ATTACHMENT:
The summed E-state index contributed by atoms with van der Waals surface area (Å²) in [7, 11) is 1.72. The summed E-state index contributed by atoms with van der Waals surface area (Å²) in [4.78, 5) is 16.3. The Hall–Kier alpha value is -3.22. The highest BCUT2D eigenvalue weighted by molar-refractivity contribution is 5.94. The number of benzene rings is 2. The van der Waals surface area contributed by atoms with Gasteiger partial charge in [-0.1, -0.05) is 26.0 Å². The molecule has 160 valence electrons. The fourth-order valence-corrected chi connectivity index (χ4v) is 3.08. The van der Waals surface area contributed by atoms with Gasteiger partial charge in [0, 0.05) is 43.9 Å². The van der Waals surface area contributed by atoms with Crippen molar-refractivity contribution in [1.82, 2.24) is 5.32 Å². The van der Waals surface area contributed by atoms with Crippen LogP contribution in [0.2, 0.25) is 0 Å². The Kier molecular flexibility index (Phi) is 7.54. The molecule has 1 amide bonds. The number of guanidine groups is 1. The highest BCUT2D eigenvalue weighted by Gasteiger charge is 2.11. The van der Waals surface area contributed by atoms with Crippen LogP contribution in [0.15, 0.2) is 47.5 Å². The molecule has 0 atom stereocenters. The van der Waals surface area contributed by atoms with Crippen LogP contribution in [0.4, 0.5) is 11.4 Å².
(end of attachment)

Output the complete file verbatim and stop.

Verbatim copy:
The summed E-state index contributed by atoms with van der Waals surface area (Å²) in [7, 11) is 1.72. The summed E-state index contributed by atoms with van der Waals surface area (Å²) in [4.78, 5) is 16.3. The Hall–Kier alpha value is -3.22. The highest BCUT2D eigenvalue weighted by molar-refractivity contribution is 5.94. The number of benzene rings is 2. The van der Waals surface area contributed by atoms with Gasteiger partial charge in [-0.1, -0.05) is 26.0 Å². The molecule has 160 valence electrons. The fourth-order valence-corrected chi connectivity index (χ4v) is 3.08. The van der Waals surface area contributed by atoms with Gasteiger partial charge in [0, 0.05) is 43.9 Å². The van der Waals surface area contributed by atoms with Crippen molar-refractivity contribution in [1.82, 2.24) is 5.32 Å². The van der Waals surface area contributed by atoms with Crippen LogP contribution in [0.2, 0.25) is 0 Å². The Kier molecular flexibility index (Phi) is 7.54. The molecule has 1 amide bonds. The number of guanidine groups is 1. The highest BCUT2D eigenvalue weighted by Gasteiger charge is 2.11. The van der Waals surface area contributed by atoms with Crippen LogP contribution in [0.15, 0.2) is 47.5 Å². The molecule has 0 atom stereocenters. The van der Waals surface area contributed by atoms with Crippen LogP contribution in [0.4, 0.5) is 11.4 Å².